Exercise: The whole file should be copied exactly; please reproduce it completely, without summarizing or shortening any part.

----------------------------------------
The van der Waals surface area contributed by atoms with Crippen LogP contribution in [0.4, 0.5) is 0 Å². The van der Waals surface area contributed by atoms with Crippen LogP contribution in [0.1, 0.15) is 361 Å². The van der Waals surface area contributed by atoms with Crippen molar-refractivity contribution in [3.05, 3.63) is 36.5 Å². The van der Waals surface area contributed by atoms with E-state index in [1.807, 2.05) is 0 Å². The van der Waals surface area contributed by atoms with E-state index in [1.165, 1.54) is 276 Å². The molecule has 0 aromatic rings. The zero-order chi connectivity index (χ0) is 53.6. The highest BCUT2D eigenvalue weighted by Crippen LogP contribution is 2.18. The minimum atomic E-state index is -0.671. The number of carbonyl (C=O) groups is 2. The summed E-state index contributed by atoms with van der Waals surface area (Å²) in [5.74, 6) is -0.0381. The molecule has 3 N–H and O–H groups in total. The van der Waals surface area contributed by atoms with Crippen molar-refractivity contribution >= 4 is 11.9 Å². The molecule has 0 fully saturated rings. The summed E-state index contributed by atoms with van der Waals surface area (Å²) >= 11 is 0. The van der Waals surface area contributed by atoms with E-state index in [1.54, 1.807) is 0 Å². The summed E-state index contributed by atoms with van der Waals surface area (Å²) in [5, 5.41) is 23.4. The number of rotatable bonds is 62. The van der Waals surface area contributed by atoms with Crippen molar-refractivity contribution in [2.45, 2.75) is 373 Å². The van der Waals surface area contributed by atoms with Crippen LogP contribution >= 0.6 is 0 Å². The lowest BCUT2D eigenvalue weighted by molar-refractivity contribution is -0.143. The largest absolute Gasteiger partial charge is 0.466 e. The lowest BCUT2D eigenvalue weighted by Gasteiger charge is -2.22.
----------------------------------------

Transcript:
The van der Waals surface area contributed by atoms with Crippen LogP contribution in [0.4, 0.5) is 0 Å². The van der Waals surface area contributed by atoms with Crippen LogP contribution in [0.1, 0.15) is 361 Å². The van der Waals surface area contributed by atoms with Crippen molar-refractivity contribution in [3.05, 3.63) is 36.5 Å². The van der Waals surface area contributed by atoms with E-state index in [1.807, 2.05) is 0 Å². The van der Waals surface area contributed by atoms with E-state index in [1.165, 1.54) is 276 Å². The molecule has 0 aromatic rings. The zero-order chi connectivity index (χ0) is 53.6. The highest BCUT2D eigenvalue weighted by Crippen LogP contribution is 2.18. The minimum atomic E-state index is -0.671. The number of carbonyl (C=O) groups is 2. The summed E-state index contributed by atoms with van der Waals surface area (Å²) in [5.74, 6) is -0.0381. The molecule has 3 N–H and O–H groups in total. The van der Waals surface area contributed by atoms with Crippen molar-refractivity contribution >= 4 is 11.9 Å². The molecule has 0 fully saturated rings. The summed E-state index contributed by atoms with van der Waals surface area (Å²) >= 11 is 0. The van der Waals surface area contributed by atoms with E-state index in [1.54, 1.807) is 0 Å². The summed E-state index contributed by atoms with van der Waals surface area (Å²) in [5, 5.41) is 23.4. The number of rotatable bonds is 62. The van der Waals surface area contributed by atoms with Crippen molar-refractivity contribution in [2.45, 2.75) is 373 Å². The van der Waals surface area contributed by atoms with Crippen LogP contribution >= 0.6 is 0 Å². The lowest BCUT2D eigenvalue weighted by molar-refractivity contribution is -0.143. The largest absolute Gasteiger partial charge is 0.466 e. The lowest BCUT2D eigenvalue weighted by Gasteiger charge is -2.22.